Exploration of time-course combinations of outcome scales for use in a global test of stroke recovery

Authors

  • Fraser C. Goldie,

    Corresponding author
    1. Institute of Cardiovascular and Medical Sciences, University of Glasgow, Glasgow, Scotland, UK
    • Correspondence: Fraser C. Goldie*, Institute of Cardiovascular and Medical Sciences, Western Infirmary, University of Glasgow, 44 Church Street, Glasgow G11 6NT, UK.

      E-mail: 0805712G@student.gla.ac.uk

    Search for more papers by this author
  • Rachael L. Fulton,

    1. Institute of Cardiovascular and Medical Sciences, University of Glasgow, Glasgow, Scotland, UK
    Search for more papers by this author
  • Jesse Dawson,

    1. Institute of Cardiovascular and Medical Sciences, University of Glasgow, Glasgow, Scotland, UK
    Search for more papers by this author
  • Erich Bluhmki,

    1. Department of Statistics, Boehringer Ingelheim, Bieberach, Germany
    Search for more papers by this author
  • Kennedy R. Lees,

    1. Institute of Cardiovascular and Medical Sciences, University of Glasgow, Glasgow, Scotland, UK
    Search for more papers by this author
  • the VISTA Collaboration

    Search for more papers by this author
    • Members of VISTA-Acute Steering Committee: K. R. Lees (Chair), A. Alexandrov, P. W. Bath, E. Bluhmki, L. Claesson, J. Curram, S. M. Davis, G. Donnan, H. C. Diener, M. Fisher, B. Gregson, J. Grotta, W. Hacke, M. G. Hennerici, M. Hommel, M. Kaste, P. Lyden, J. Marler, K. Muir, R. Sacco, A. Shuaib, P. Teal, N. G. Wahlgren, S. Warach, and C. Weimar.

  • Conflicts of interest: Fraser C Goldie, Rachael L. Fulton, and Jesse Dawson declare no conflict of interest. Erich Bluhmki is employed by Boehringer Ingelheim. Kennedy R. Lees chairs the DMCs for DIAS-3, -4, -J trials for Lundbeck; the DMC for Grifols; the DMC for NEST-3 (PhotoThera), and the DMC for ATTEST (University of Glasgow). He also chaired the DMC for ICTUS (Ferrer), and is Associate Editor for Stroke (AHA).

Abstract

Background

Clinical trials for acute ischemic stroke treatment require large numbers of participants and are expensive to conduct. Methods that enhance statistical power are therefore desirable.

Aims

We explored whether this can be achieved by a measure incorporating both early and late measures of outcome (e.g. seven-day NIH Stroke Scale combined with 90-day modified Rankin scale).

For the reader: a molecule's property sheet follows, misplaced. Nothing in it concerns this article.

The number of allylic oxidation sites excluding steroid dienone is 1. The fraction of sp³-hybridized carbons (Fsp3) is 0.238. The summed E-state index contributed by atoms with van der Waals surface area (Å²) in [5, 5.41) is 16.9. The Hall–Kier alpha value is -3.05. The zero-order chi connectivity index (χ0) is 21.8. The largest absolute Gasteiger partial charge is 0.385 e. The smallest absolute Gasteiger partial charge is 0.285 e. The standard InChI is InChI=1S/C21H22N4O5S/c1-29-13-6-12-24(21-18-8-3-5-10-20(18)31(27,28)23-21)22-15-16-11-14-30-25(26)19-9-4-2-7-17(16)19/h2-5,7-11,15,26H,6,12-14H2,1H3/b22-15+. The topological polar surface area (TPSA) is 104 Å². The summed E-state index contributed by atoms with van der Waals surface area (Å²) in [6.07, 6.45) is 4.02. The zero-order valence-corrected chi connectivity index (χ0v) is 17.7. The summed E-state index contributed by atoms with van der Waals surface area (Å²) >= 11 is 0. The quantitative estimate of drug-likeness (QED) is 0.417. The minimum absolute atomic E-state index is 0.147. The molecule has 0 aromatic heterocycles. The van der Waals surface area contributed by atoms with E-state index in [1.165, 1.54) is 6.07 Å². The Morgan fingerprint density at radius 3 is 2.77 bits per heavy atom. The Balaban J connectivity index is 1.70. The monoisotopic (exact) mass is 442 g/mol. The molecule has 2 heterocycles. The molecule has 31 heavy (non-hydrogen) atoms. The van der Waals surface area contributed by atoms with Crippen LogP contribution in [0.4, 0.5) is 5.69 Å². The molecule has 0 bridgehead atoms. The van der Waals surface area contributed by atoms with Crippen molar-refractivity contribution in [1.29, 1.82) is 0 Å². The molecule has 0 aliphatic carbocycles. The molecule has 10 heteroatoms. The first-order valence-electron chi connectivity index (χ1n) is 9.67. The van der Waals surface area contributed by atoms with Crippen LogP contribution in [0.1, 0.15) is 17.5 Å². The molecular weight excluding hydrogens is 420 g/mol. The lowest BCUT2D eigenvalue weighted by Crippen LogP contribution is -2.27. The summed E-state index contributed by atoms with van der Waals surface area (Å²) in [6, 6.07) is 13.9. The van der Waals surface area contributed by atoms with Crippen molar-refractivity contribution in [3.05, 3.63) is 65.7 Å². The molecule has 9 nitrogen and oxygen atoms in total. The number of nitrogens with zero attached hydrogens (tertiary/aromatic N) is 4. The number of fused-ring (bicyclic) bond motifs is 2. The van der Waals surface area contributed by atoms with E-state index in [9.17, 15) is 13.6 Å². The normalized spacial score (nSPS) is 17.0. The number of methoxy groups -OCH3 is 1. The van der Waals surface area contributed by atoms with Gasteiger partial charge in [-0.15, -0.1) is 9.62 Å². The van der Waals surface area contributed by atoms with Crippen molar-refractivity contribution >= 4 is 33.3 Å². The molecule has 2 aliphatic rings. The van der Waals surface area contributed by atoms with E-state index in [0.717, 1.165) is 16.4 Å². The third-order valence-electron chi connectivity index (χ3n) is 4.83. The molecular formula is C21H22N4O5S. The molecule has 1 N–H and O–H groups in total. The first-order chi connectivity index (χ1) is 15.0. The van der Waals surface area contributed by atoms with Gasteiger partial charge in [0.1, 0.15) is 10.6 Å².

Methods

We analyzed sensitivity to treatment effect, using proportional odds logistic regression for ordinal scales and generalized estimating equation method for global outcomes, with all analyses adjusted for baseline severity and age. We ran simulations to assess relations between sample size and power for ordinal scales and corresponding global outcomes. We used R version 2·12·1 (R Development Core Team. R Foundation for Statistical Computing, Vienna, Austria) for simulations and SAS 9·2 (SAS Institute Inc., Cary, NC, USA) for all other analyses.

Results

Each scale considered for combination was sensitive to treatment effect in isolation. The mRS90 and NIHSS90 had adjusted odds ratio of 1·56 and 1·62, respectively. Adjusted odds ratio for global outcomes of the combination of mRS90 with NIHSS7 and NIHSS90 with NIHSS7 were 1·69 and 1·73, respectively. The smallest sample sizes required to generate statistical power ≥80% for mRS90, NIHSS7, and global outcomes of mRS90 and NIHSS7 combined and NIHSS90 and NIHSS7 combined were 500, 490, 400, and 380, respectively.

Discussion

When data concerning both early and late outcomes are combined into a global measure, there is increased sensitivity to treatment effect compared with solitary ordinal scales. This delivers a 20% reduction in required sample size at 80% power. Combining early with late outcomes merits further consideration.

Ancillary